CHALMERS: That would be ideal, and we go out of our way to find common ground with the Government when it comes to superannuation because it is so important to people's planning and their retirement aspirations and all of that. We've actually gone a step further. One of the initiatives that hasn't got a lot of attention from us is the idea of a commission which sketches out the changes they think are necessary, does all of the research to give people a factual basis to make superannuation changes and to understand the trends. We think that would be a good development. But I think overall, your point, Peter, would be pretty well received out in the community that where the parties can agree, they should, but where you can't possibly agree, you should set out the reasons for it. That's why we put our policies out so long ago -- April of last year, which is very unusual, as you'd both appreciate, for an Opposition to put a policy like that out so far from the election. That's so you can judge our policy against the Liberal policy.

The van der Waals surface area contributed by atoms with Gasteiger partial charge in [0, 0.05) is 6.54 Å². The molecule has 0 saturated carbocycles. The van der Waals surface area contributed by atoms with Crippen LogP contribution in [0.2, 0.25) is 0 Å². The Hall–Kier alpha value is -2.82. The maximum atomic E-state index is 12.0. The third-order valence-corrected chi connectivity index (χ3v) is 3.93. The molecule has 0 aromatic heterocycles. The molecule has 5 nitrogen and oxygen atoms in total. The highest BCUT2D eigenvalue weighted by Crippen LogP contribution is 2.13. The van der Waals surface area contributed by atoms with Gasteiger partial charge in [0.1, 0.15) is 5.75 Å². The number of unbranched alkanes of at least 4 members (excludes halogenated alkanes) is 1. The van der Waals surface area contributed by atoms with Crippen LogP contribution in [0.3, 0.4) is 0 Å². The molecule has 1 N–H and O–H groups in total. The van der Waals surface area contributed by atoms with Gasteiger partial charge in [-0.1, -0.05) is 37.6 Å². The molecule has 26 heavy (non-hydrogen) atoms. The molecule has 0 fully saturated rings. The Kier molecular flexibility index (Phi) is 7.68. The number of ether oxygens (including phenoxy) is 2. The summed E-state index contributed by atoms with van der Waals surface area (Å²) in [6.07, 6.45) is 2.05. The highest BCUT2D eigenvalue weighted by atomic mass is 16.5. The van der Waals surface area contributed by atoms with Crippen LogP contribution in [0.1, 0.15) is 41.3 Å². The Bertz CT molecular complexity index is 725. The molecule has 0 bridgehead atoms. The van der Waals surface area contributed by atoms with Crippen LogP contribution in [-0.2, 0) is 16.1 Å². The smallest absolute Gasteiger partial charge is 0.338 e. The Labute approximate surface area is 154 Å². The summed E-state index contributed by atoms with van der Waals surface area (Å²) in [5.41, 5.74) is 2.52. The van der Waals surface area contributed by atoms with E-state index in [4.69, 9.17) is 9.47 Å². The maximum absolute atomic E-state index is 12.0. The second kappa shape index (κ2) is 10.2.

REITH: It is good to put a policy out early. We did that in Fightback, although sometimes an update is not a bad idea, wouldn't you agree Jim? I got a feeling you didn't get around to an update when it came to the cigarette money, mate? There's a few dollars gone missing in that.

CHALMERS: As a student of history, Peter, I've read a lot and understand a fair bit of that '93 period. I usually say we put out more positive policy for an Opposition, of any Opposition since 1993, and we're hoping for a slightly better result. I hope that doesn't rub it in! But I think it is important -- I do actually think it's important that oppositions sketch out an agenda despite what happened to you guys in 1993. I think it is a good thing that we've done.